Monday, June 1, 2020

What is the Message?

As the years go by I am finding more and more how different passages of Scripture parallel each other -
seeing how they reinforce and amplify the message they repeat.

I am thinking now of the book of Genesis and the book of Malachi;
the first and the last books of the Old Testament.

In Genesis we have God alone,
     creating a perfect world,
          only to see that creation marred as Adam disobeyed.
We see Adam then, overcome with Fear at the Presence of God,
facing the consequence of his sin.

In Malachi we have God once again drawing close to mankind
and speaking -
     but this time we see man,
          not fearful in recognition of his guilt,
               but taking upon himself to argue with God.
What a contrast is there.

Centuries of history, and many generations have elapsed since Adam,
     and now man, distant from God,
          satisfied in his own slovenly adherence to his religious concepts,
               dares to argue with the Almighty.

Seven times in the book man throws God's words back on Him 
     asking God "why" He should say what He says,
          inferring that man is right and God is wrong.

I wonder how God sees us all today?
Maybe the book of Revelation provides another similar passage -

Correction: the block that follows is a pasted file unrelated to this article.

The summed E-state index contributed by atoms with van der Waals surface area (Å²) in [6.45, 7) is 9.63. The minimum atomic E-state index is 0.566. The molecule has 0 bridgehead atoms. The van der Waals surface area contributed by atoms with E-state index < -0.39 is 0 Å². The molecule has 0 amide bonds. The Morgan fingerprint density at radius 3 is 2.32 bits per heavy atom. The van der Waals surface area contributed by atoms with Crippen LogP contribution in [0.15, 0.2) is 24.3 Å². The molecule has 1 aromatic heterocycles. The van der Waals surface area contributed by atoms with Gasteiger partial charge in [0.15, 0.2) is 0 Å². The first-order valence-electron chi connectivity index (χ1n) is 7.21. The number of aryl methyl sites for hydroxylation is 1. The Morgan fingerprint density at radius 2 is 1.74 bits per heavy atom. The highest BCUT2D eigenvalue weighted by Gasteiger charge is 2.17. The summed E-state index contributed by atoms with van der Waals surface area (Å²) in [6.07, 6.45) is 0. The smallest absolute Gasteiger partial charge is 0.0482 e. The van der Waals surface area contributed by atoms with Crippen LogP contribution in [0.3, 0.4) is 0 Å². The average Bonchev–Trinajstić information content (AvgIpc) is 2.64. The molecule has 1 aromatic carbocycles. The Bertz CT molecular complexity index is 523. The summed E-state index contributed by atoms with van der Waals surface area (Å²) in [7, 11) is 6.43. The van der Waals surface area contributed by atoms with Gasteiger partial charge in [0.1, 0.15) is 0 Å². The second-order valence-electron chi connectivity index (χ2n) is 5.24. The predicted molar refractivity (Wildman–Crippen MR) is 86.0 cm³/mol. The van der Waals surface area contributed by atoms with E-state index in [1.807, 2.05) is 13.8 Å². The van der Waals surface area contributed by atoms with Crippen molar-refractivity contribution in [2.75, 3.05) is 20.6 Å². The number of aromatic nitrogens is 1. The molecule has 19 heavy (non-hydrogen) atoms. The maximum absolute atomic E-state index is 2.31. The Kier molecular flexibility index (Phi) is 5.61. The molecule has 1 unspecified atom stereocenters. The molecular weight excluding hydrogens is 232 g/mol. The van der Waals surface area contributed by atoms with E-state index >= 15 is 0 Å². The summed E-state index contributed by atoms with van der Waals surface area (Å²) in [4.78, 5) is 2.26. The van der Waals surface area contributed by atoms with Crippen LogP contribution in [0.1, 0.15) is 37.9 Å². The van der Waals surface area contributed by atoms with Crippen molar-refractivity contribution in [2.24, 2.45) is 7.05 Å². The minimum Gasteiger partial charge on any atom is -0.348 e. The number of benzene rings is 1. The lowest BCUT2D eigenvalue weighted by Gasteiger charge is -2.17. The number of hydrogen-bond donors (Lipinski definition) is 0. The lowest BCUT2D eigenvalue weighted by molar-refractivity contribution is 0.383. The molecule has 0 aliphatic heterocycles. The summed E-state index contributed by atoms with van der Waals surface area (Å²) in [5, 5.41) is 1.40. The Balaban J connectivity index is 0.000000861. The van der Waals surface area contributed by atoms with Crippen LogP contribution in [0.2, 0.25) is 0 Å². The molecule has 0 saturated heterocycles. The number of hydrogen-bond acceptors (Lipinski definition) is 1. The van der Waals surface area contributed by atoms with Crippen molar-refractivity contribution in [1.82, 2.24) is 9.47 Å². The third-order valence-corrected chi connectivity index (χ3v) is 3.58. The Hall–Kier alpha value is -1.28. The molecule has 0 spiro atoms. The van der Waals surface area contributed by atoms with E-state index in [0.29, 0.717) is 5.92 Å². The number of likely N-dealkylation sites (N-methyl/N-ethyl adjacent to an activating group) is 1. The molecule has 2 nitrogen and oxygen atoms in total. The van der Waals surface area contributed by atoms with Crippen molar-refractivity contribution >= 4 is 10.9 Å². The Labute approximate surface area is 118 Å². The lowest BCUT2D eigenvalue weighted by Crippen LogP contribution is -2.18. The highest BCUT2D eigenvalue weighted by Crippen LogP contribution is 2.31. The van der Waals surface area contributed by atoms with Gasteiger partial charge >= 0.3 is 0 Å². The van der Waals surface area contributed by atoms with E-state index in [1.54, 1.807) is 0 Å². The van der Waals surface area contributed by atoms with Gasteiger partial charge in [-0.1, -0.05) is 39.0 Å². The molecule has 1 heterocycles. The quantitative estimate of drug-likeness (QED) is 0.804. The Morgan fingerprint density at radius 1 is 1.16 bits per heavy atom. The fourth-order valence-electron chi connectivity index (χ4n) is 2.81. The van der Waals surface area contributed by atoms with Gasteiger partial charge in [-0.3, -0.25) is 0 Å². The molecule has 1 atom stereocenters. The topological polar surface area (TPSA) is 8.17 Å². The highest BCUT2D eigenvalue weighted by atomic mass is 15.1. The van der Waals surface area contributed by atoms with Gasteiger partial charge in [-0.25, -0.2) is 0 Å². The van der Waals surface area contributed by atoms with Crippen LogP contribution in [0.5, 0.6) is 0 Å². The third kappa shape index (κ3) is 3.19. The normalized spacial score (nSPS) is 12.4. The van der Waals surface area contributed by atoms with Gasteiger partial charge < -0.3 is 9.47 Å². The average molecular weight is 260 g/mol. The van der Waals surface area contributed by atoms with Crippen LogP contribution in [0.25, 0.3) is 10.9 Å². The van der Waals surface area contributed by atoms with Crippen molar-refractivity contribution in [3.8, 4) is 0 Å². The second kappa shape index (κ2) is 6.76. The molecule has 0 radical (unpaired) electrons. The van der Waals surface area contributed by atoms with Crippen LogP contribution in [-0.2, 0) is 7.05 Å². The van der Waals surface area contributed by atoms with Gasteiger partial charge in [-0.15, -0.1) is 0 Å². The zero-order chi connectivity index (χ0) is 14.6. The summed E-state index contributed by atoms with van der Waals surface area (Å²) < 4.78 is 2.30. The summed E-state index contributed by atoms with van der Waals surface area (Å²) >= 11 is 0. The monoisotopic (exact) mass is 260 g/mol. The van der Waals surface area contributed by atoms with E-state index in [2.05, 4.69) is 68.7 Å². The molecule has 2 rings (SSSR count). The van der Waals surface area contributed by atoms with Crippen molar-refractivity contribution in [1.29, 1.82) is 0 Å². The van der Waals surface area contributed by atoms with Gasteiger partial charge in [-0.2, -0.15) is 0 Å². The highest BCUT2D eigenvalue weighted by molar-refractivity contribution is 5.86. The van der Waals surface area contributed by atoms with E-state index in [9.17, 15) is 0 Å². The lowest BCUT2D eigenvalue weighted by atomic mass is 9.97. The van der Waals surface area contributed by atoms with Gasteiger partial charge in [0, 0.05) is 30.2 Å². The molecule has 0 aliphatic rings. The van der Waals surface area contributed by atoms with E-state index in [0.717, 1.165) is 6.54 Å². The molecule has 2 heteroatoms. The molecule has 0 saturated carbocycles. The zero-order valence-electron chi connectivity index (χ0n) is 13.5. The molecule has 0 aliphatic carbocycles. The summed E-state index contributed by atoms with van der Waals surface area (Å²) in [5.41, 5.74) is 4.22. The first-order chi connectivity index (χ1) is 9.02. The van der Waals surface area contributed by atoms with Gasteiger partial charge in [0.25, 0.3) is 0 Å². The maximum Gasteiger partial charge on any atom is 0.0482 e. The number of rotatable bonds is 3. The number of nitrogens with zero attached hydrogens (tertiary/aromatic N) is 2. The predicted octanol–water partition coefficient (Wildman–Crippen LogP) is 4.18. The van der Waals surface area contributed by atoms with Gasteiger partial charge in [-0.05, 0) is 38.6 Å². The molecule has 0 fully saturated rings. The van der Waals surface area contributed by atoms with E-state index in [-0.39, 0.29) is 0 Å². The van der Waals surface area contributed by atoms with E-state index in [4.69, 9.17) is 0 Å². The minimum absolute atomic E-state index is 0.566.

God coming to the church of Laodicea, 
"wretched, and miserable, and poor, and blind, and naked,"(Rev.3.17)
     but all the while affirming her wealth and sufficiency.

I wonder how do we see God?
Do we tremble as Adam?
Or do we take God for granted as the generation of Malachi,
or of Laodicea?

Do we ever search for an eternal purpose in life, greater than ourselves?
     Do we ever try to understand God Himself,
     His infinite Life, Mercy and Love?
          Do we ever ask what is man, 
          and what was God's purpose in mans creation?
               Or are our lives wrapped up in our own shortsightedness,
               unable to really see anything beyond what affects our daily existence?
('Our own things will make a pretty small bundle at the judgement,' a preacher used to say.)

Malachi is a book of Judgement and a book of Appeal.
     Appeal from the God Who starts the book saying "I loved you" (1.2)
          The call is to seek until God "suddenly come to His temple." (3.1)
               The promise is of abundant blessing.

But there is one phrase that sticks with me today,
     "Ye shall go forth."  (4.2)

There is a world there ... a world of freedom,
     a world of deliverance from the things which bind mankind -
          the things which bound Adam, 
          the things which bound the hearers of Malachi's message,
          the things which bind the generation in which we live.

What a world is there:
     to go forth ... to God, 
          to go forth ... to Life,
               to go forth ... to freedom,
finding a realm which, in God, is Eternal -
     infinite, beyond measure in all directions.

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